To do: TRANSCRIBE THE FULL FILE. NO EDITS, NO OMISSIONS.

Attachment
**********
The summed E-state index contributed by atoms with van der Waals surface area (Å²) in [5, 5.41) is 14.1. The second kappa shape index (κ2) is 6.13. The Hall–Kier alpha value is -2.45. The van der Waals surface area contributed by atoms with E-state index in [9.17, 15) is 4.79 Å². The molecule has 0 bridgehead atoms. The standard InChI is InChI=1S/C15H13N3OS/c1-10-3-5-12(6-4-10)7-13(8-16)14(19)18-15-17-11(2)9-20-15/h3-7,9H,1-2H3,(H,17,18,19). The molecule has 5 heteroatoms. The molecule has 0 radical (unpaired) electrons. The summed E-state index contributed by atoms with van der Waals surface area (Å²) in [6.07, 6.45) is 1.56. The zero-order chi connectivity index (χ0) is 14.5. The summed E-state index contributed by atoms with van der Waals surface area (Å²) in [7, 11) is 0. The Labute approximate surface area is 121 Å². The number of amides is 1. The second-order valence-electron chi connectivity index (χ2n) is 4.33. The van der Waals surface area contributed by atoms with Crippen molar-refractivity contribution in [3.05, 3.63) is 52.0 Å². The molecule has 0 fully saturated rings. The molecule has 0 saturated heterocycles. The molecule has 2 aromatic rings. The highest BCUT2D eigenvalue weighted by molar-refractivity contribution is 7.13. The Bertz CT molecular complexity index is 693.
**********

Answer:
The summed E-state index contributed by atoms with van der Waals surface area (Å²) in [5, 5.41) is 14.1. The second kappa shape index (κ2) is 6.13. The Hall–Kier alpha value is -2.45. The van der Waals surface area contributed by atoms with E-state index in [9.17, 15) is 4.79 Å². The molecule has 0 bridgehead atoms. The standard InChI is InChI=1S/C15H13N3OS/c1-10-3-5-12(6-4-10)7-13(8-16)14(19)18-15-17-11(2)9-20-15/h3-7,9H,1-2H3,(H,17,18,19). The molecule has 5 heteroatoms. The molecule has 0 radical (unpaired) electrons. The summed E-state index contributed by atoms with van der Waals surface area (Å²) in [6.07, 6.45) is 1.56. The zero-order chi connectivity index (χ0) is 14.5. The summed E-state index contributed by atoms with van der Waals surface area (Å²) in [7, 11) is 0. The Labute approximate surface area is 121 Å². The number of amides is 1. The second-order valence-electron chi connectivity index (χ2n) is 4.33. The van der Waals surface area contributed by atoms with Crippen molar-refractivity contribution in [3.05, 3.63) is 52.0 Å². The molecule has 0 fully saturated rings. The molecule has 0 saturated heterocycles. The molecule has 2 aromatic rings. The highest BCUT2D eigenvalue weighted by molar-refractivity contribution is 7.13. The Bertz CT molecular complexity index is 693.